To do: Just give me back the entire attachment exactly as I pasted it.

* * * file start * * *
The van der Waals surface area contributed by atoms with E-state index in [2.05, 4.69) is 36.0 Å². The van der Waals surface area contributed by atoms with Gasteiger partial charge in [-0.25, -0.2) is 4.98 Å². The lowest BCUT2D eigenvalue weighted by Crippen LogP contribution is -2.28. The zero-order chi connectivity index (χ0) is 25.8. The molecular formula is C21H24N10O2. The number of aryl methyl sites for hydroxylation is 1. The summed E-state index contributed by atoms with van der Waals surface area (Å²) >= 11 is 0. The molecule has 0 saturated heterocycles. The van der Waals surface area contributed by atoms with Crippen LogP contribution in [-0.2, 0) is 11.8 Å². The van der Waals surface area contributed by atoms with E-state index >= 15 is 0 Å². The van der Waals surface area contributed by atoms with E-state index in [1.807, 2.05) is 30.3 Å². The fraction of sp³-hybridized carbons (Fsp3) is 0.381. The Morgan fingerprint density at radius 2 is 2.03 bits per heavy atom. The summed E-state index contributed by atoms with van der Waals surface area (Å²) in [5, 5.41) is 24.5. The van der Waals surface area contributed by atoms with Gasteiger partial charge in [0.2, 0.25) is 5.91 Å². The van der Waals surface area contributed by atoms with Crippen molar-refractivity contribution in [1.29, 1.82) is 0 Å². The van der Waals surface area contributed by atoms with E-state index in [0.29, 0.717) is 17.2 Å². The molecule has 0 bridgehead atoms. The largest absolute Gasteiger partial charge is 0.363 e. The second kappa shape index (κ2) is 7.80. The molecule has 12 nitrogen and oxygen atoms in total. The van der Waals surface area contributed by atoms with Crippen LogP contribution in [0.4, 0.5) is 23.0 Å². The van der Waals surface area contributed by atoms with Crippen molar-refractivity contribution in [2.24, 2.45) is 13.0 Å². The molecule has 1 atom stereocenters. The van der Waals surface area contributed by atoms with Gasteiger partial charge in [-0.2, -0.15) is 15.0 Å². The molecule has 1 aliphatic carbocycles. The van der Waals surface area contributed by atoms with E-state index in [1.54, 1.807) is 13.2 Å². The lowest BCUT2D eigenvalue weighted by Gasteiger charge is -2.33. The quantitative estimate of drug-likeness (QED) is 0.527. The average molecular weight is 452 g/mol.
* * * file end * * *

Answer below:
The van der Waals surface area contributed by atoms with E-state index in [2.05, 4.69) is 36.0 Å². The van der Waals surface area contributed by atoms with Gasteiger partial charge in [-0.25, -0.2) is 4.98 Å². The lowest BCUT2D eigenvalue weighted by Crippen LogP contribution is -2.28. The zero-order chi connectivity index (χ0) is 25.8. The molecular formula is C21H24N10O2. The number of aryl methyl sites for hydroxylation is 1. The summed E-state index contributed by atoms with van der Waals surface area (Å²) >= 11 is 0. The molecule has 0 saturated heterocycles. The van der Waals surface area contributed by atoms with Crippen LogP contribution in [-0.2, 0) is 11.8 Å². The van der Waals surface area contributed by atoms with E-state index >= 15 is 0 Å². The van der Waals surface area contributed by atoms with E-state index in [1.807, 2.05) is 30.3 Å². The fraction of sp³-hybridized carbons (Fsp3) is 0.381. The Morgan fingerprint density at radius 2 is 2.03 bits per heavy atom. The summed E-state index contributed by atoms with van der Waals surface area (Å²) in [5, 5.41) is 24.5. The van der Waals surface area contributed by atoms with Gasteiger partial charge in [0.2, 0.25) is 5.91 Å². The van der Waals surface area contributed by atoms with Crippen molar-refractivity contribution in [1.29, 1.82) is 0 Å². The van der Waals surface area contributed by atoms with E-state index in [0.29, 0.717) is 17.2 Å². The molecule has 0 bridgehead atoms. The largest absolute Gasteiger partial charge is 0.363 e. The second kappa shape index (κ2) is 7.80. The molecule has 12 nitrogen and oxygen atoms in total. The van der Waals surface area contributed by atoms with Crippen LogP contribution in [0.4, 0.5) is 23.0 Å². The van der Waals surface area contributed by atoms with Crippen molar-refractivity contribution in [2.24, 2.45) is 13.0 Å². The molecule has 1 atom stereocenters. The van der Waals surface area contributed by atoms with Gasteiger partial charge in [-0.2, -0.15) is 15.0 Å². The molecule has 1 aliphatic carbocycles. The van der Waals surface area contributed by atoms with E-state index in [1.54, 1.807) is 13.2 Å². The lowest BCUT2D eigenvalue weighted by Gasteiger charge is -2.33. The quantitative estimate of drug-likeness (QED) is 0.527. The average molecular weight is 452 g/mol.